Named last week as the university’s Presidential Scholar for 2012–13, Hall leaves Thursday for Africa as part of a new study abroad program for students in the Department of Biomedical, Industrial and Human Factors Engineering.
In the Uganda/Rwanda Ambassador Program, the biomedical engineering major will join a small group of students for one week in each country to experience international teamwork while practicing innovative problem solving to install or repair various kinds of electrical equipment. Hall said they would service medical equipment and computers and install solar power generating equipment.
“I’ve got 50 pounds of x-ray film in my checked baggage,” she said with a laugh.
Hall said she is excited to be in the program’s first group. “It’s definitely a trailblazing experience,” she said. “We’ll be ambassadors for the program, because it will be the first time we’ve sent students there.”
Science and service seem to be equal forces propelling the 2009 Grove City High School graduate through college. She has served the College of Engineering and Computer Science’s Recruitment and Retention Team as an ambassador to new students, co-founded the Pre-Pharmacy Society and supported the college’s Peer Mentor program, among other activities.
As Wright State’s Presidential Scholar, Hall will spend her senior year working on a special project in collaboration with President David R. Hopkins as a condition of the scholarship. Hopkins and Hall will develop the project through conversations they will hold in the weeks ahead.
The Presidential Scholarship recognizes one outstanding Wright State student with a minimum cumulative grade point average of 3.8. Each college recommends one applicant to the president, who makes the final selection.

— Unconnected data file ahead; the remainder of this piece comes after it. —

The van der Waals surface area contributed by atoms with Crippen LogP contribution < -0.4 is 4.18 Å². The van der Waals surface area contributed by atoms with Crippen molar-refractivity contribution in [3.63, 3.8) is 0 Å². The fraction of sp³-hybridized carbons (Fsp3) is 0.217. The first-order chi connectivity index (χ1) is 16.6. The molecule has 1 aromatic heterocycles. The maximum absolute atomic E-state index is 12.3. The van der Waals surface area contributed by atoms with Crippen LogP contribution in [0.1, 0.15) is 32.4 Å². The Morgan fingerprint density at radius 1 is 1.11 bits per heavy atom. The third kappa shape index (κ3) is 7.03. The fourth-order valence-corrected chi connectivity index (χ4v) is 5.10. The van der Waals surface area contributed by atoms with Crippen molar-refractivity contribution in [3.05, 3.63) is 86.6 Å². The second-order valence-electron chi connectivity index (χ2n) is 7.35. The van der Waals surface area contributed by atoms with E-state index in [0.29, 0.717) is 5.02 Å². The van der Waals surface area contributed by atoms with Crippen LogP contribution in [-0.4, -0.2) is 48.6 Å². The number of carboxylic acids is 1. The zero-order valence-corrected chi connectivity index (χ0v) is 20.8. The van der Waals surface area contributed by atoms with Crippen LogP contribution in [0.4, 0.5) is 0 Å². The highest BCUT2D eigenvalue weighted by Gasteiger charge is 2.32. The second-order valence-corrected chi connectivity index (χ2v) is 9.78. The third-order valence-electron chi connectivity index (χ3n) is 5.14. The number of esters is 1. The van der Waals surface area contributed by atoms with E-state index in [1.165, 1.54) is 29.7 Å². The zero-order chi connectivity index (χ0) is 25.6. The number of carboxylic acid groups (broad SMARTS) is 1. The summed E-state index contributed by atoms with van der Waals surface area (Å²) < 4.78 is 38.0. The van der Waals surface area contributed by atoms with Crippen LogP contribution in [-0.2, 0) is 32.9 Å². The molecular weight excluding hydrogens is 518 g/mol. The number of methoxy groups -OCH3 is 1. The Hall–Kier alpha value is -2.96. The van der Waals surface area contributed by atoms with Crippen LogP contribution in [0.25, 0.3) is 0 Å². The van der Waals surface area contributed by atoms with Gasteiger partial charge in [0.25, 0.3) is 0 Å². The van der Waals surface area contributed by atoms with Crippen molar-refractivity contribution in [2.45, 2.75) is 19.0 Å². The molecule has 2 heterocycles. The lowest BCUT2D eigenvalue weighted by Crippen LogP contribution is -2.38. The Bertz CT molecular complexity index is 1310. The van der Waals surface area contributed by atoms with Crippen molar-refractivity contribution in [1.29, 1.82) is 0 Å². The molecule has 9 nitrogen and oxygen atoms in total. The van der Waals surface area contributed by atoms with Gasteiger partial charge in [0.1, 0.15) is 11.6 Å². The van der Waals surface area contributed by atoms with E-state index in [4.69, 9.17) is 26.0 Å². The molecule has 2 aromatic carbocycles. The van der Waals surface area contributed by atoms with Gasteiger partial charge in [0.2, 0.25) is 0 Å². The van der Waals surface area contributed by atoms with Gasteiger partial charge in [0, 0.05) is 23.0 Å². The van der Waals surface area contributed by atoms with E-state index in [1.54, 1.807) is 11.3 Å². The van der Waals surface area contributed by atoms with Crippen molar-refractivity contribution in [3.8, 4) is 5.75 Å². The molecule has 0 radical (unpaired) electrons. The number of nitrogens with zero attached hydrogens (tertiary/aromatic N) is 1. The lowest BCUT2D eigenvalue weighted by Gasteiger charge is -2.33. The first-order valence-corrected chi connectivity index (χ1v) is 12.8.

The scholarship will help Hall save money for an eventual Pharm.D. or Ph.D. degree. “I really like neurological and pharmacological medicine,” she said.
The scholarship-related project will mean more work, but Hall said she welcomes it. She said she wants to make it something that will support efforts in science, technology, engineering and math (STEM) education. “This is a project I’m passionate about. It’s an awesome opportunity to work on something that’s going to help the university,” she said.
Science and learning might run in Hall’s blood. Her mother is an English teacher, her father a chemical engineer and her brother an electrical engineer. But her family also has experienced illnesses, most acutely Alzheimer’s and Parkinson’s diseases. She wants to do work that will lead to better treatments or, just possibly, eventual cures for these debilitating diseases.
In the meantime, the former marching band clarinetist is jazzed about her Wright State education, especially the way she is able to combine her interests in engineering and medicine. Traveling abroad and getting involved in international service projects, she said, are beyond anything she imagined doing when she enrolled at Wright State.
“I had no idea I would have all the opportunities I’ve had here,” she said.